Evidence of an Ancient Human Species Unearthed in the Philippines

In 2007, during an excavation on the island of Luzon in the Philippines, archeologist Armand Salvador Mijares discovered a 67,000-year-old foot bone that led scientists to rethink the history of human evolution.  The bone had features resembling hominins – a subfamily of primates comprised of modern Homo sapiens and others closely related human species.  The finding provided the earliest direct evidence of human presence in … Continue reading Evidence of an Ancient Human Species Unearthed in the Philippines

Pain works differently between the sexes

For a long time, scientists did not often carefully consider sex as a variable in their research, and often worked with only male or only female animals depending on the ease of housing and handling these animals. In 2016, the NIH began requiring grant applications to justify the choice of sex of experimental animals, as part of a growing movement to consider sex as a … Continue reading Pain works differently between the sexes

Jellyfish-inspired electronic skin can heal itself under water

Skin is the largest organ in human body, and can sense important information such as pressure, temperature and pain. This waterproof barrier protects us from infections and can heal itself. Electronic skins are soft and flexible electronics that mimic the functions of skin in one or multiple aspects, and can give robots or even prosthetic limbs the sensations of real skin. However, unlike real skin, … Continue reading Jellyfish-inspired electronic skin can heal itself under water

A New Kind of Twin

Researchers in Australia have found the second-ever documented case of semi-identical twins, who share all the DNA from their mother but have different sets of genes from their father. A potential mechanism for such an uncommon occurrence is the fertilization of a single egg by two sperm cells. However, this scenario typically results in an inviable pregnancy, raising the question of what specific conditions allowed for the proper development of these twins. Continue reading A New Kind of Twin

Scientists create an expanded 8-letter DNA genetic code

Each cell in a living organism has an instruction manual known as the genome. These instructions are spelled out using letters, called bases, that pair with one another to form long double-stranded molecules of helical DNA. Life as we know it uses 4 bases called A, C, T, and G. Recently, scientists expanded this alphabet to include 8 bases – 4 natural and 4 artificial. … Continue reading Scientists create an expanded 8-letter DNA genetic code

Genetic editing of human embryos in the United States ignites debate

In December 2018, a Chinese researcher, He Jiankui, shocked the world when he revealed the birth of the world’s first genetically edited babies. While it is clear that Jiankui egregiously violated university regulations and ethical standards, his announcement has since ignited a heated international dialogue about the permissibility of human embryonic gene editing. Currently, there are scientists in the United States working in university laboratories, … Continue reading Genetic editing of human embryos in the United States ignites debate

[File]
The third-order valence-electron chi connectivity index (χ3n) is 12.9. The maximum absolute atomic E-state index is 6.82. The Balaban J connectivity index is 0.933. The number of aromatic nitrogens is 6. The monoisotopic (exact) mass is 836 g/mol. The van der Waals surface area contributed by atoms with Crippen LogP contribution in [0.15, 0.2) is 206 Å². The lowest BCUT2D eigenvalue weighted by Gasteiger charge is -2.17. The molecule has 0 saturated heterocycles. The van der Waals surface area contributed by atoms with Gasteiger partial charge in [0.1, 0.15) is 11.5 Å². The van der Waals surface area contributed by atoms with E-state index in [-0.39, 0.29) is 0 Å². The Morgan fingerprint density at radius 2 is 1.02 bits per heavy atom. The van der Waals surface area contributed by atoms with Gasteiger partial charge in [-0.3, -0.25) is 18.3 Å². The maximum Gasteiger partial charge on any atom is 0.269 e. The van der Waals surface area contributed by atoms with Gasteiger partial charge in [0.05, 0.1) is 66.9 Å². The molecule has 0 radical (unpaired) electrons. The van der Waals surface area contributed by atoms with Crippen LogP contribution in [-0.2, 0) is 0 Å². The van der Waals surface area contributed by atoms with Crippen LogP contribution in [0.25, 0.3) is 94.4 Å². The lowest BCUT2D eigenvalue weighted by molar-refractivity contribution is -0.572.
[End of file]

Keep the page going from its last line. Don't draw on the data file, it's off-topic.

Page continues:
Scientists control rat’s movements with their minds

The concept of mind control sounds like something that only exists in sci-fi movies. Until now. Recent work from Zhejiang University on developing a system appears to allow human mind control over the rat’s movements. This “brain-to-brain interface”, or BBI, is achieved by wirelessly coupling the brains of a human operator and a “rat cyborg” and transmitting brain activity in real time. Brain cells communicate … Continue reading Scientists control rat’s movements with their minds

Oral bacteria may be responsible for Alzheimer’s disease

Alzheimer’s disease is the leading cause of dementia. It progressively worsens multiple aspects of health over time, from short-term memory loss to behavioral changes to loss of bodily functions. The actual cause of Alzheimer’s is currently unknown. One widely-accepted hypothesis proposes that Alzheimer’s is caused by the accumulation of misfolded proteins in the brain. Unfortunately, many drugs targeting misfolded proteins perform poorly in clinical trials, … Continue reading Oral bacteria may be responsible for Alzheimer’s disease

Double Vision: A Second Visual Pathway in Mice

A study of the mouse brain found that a region involved in processing visual motion does not depend on the area thought to be the primary source of visual information, but rather a separate structure. While a similar discovery in the analogous region of primates has yet to be made, this suggests the presence of non-conventional pathways in sensory processing and highlights that, even in widely studied areas, there is still much to learn. Continue reading Double Vision: A Second Visual Pathway in Mice

Breaking the ice: Scientists find signs of ancient life in submerged Antarctic lake

The frozen desert of Antarctica is not exactly a place you would want to call home. But under its surface lies an unexplored, watery world of subglacial lakes and rivers stretching for millions of square miles, the ice above exerting enough pressure to keep them from freezing. But when scientists found a diverse bacterial haven in the secluded lakes, they were mystified: What other organisms … Continue reading Breaking the ice: Scientists find signs of ancient life in submerged Antarctic lake